After seeing a slight decline in 2022, strong double-digit current value growth is set to resume in 2023, with continued dynamic growth over the rest of the forecast period, although the rates of increase are expected to slow. The decline in 2022 was only a correction after the exceptional performances seen during the pandemic years.
In the forecast period, cross-border e-commerce is set to continue rising despite the removal of the tax-free limit. For years, cross-border e-commerce was exempt from custom taxes and VAT for orders under NOK350 (including freight).
The threat of Amazon installing itself directly in Norway has disappeared. However, with eight Amazon stores in Europe (including in neighbouring Sweden), and the automatic VAT calculation and declaration by Amazon making the process smooth for the customer, the threat is still present, just less visible.
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Understand the latest market trends and future growth opportunities for the Retail E-Commerce industry in Norway with research from Euromonitor International's team of in-country analysts – experts by industry and geographic specialisation.
Key trends are clearly and succinctly summarised alongside the most current research data available. Understand and assess competitive threats and plan corporate strategy with our qualitative analysis, insight and confident growth projections.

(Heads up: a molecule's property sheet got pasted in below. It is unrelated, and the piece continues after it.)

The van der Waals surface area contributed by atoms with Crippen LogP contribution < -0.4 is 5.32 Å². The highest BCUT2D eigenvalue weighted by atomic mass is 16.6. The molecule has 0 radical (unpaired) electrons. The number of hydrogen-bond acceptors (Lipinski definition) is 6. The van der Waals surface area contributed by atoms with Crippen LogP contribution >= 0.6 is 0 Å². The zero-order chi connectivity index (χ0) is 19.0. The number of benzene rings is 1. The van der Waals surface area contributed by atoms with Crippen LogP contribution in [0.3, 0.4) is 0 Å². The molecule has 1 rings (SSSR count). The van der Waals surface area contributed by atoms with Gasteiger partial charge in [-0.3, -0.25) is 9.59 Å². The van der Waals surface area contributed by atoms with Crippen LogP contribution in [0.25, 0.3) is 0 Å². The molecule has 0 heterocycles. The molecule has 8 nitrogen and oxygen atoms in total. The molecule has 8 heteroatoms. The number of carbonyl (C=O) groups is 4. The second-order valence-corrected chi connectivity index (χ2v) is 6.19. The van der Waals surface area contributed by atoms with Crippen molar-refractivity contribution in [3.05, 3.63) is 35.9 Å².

If you're in the Retail E-Commerce industry in Norway, our research will help you to make informed, intelligent decisions; to recognise and profit from opportunity, or to offer resilience amidst market uncertainty.
Retail e-commerce is the sale of consumer goods to the general public via the internet, wherein consumers purchase goods online through a web platform. Please note that this includes sales through mobile phones and tablets (i.e. m-commerce). Sales data is attributed to the country where the consumer is based, rather than where the retailer is based. The definition of retail e-commerce is agnostic as to where actual payment takes place; if an order is initiated online, it is considered to be an e-commerce transaction, even if the order is ultimately paid for in-store (or elsewhere). As a result, all "click-and-collect" and "collect-at-store" transactions are counted as e-commerce sales. E-commerce excludes sales of (a) consumer-to-consumer (C2C) and business-to-business (B2B) sales, although please note that sales between businesses and consumers (i.e. B2C sales) on sites such as eBay are included; (b) sales of motor vehicles, motorcycles and vehicle parts; (c) tickets for events (sports, music concerts, etc.) and travel; (d) sales of travel and holiday packages; (e) revenue generated by online gambling sites; (f) returned products/unpaid invoices; and (h) internet sales from direct selling companies, as these are tracked in Direct Selling market sizes/shares. Please note that all "homeshopping" sales - i.e. sales of consumer goods to the general public via mail order catalogues, TV shopping and direct mail - are also now classified as retail e-commerce sales.See All of Our Definitions
This report originates from Passport, our Retail E-Commerce research and analysis database.
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